I feel as though no other package film has been so totally separated as this one. The segments even got separate release on home video, though we do own the DVD that’s got the whole thing as one movie. Possibly it’s because the segments are both long (the movie is a shade over an hour and only has two segments) and fairly distinct in a lot of ways. They don’t seem completely connected; they’re both supposed to be fascinating characters from their respective countries’ histories, but there’s not a lot there. But it seems interesting to me that the one with the richer past is the one that has left the less legacy on Disney’s future.
We start with the mellow tones of Basil Rathbone talking about celebrated figures from British literature and folklore, including one he was famous for playing (Sherlock Holmes) and two Disney would go on to make movies about (King Arthur and Robin Hood). But the most interesting of all, he says, is Mr. Toad (Eric Blore). He is a minor member of the British aristocracy and a spendthrift; his wild habits make his business manager, Angus MacBadger (Campbell Grant), despair. Badger enlists Mole (Colin Campbell) and Rat (Claud Allister) to help restrain Toad, who is gallivanting around the countryside in a Gypsy cart with the company of a horse named Cyril (J. Pat O’Malley). However, just as they start to get Toad to come home, he sees his first motorcar, and things are rather downhill from there.
After that, the mellifluous voice of Bing Crosby tells us the tale of America’s own Ichabod Crane (few of the characters speak with voices not Bing’s, but Pinto Colvig screams for him), the schoolmaster of Sleepy Hollow, New York, who dreams of marrying the wealthy Katrina Van Tassel, only child of essentially the local squire. However, she’s also being courted by Brom Bones, handsome and bullying, and at the squire’s Halloween ball, Brom Bones tells the superstitious Ichabod the town’s local ghost story, that of the Headless Horseman.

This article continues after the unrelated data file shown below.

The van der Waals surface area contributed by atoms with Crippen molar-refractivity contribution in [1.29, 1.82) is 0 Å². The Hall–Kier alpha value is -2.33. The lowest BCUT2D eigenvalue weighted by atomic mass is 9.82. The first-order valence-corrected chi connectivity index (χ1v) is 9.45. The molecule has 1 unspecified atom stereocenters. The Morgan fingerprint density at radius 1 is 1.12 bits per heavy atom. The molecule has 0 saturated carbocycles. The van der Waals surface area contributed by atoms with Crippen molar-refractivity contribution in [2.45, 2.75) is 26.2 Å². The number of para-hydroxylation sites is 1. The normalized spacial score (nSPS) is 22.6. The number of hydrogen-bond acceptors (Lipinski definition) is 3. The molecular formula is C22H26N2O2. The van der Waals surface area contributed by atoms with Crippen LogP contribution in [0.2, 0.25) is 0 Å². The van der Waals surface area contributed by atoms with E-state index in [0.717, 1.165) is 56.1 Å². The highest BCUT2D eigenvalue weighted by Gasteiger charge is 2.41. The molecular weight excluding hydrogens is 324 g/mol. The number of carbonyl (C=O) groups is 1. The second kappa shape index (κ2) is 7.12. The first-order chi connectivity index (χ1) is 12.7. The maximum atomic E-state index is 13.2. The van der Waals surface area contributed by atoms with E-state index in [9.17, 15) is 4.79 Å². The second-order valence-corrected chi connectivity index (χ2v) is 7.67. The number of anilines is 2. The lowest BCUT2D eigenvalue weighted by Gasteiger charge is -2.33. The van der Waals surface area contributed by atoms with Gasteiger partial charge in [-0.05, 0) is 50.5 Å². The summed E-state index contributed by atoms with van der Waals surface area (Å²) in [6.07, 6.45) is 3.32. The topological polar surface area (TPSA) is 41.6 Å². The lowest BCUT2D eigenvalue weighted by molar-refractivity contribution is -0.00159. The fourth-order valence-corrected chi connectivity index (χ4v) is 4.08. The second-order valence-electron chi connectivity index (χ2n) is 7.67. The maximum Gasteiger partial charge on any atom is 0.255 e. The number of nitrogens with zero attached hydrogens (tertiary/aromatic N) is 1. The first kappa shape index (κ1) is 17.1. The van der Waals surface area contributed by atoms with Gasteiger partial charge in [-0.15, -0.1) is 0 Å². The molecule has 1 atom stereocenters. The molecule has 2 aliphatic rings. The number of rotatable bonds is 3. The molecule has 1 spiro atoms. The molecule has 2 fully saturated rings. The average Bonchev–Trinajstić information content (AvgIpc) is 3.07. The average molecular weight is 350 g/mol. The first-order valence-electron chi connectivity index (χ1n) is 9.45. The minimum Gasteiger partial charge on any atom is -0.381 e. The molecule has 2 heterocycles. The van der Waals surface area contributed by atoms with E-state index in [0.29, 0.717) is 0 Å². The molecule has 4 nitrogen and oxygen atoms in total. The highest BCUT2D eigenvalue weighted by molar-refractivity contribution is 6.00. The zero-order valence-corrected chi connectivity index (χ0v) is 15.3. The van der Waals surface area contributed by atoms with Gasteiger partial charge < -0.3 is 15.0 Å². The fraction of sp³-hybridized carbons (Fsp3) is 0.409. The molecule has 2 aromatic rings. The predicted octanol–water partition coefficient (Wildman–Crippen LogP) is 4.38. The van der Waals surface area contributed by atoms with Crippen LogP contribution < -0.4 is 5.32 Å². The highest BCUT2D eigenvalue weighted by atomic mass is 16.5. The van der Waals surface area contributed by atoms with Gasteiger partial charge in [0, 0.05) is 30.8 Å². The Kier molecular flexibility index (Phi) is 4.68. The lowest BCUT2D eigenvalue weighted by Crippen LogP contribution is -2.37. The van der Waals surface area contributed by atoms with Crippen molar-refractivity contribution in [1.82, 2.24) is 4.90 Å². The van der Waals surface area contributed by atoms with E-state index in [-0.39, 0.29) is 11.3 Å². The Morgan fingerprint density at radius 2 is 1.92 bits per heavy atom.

It’s interesting to me that the story with the deeper history is the one that basically doesn’t come up for Disney. There is, at Walt Disney World, a Sleepy Hollow restaurant, the exterior of which is modeled on Washington Irving’s own New York estate, Sunnyside, which overlooks the Hudson River not far from New York City. However, there are no such reminders at Disneyland. The characters do not tend to put in appearances beyond clip shows.
Mr. Toad, conversely, is everywhere. I was as a child terrified by the segment of Mr. Toad’s Wild Ride where you went to Hell, as I suspect most children are. Toad and the others also put in the odd cameo, when characters gather—Toad was Fezziwig, for one. Their homes are part of the Storybook Land Canal Ride—they were briefly removed but have since been replaced. You do not, on that right, go past Sleepy Hollow.
Yet The Wind in the Willows is the last published novel of author Kenneth Grahame before he stopped writing. It was 1908, the same year he retired from his full-time profession at the Bank of England. He never followed up on it, though other authors have expanded the world the book is set in, and I’m not sure how much impact the book had on English literature, though I did read it for school in I want to say seventh grade.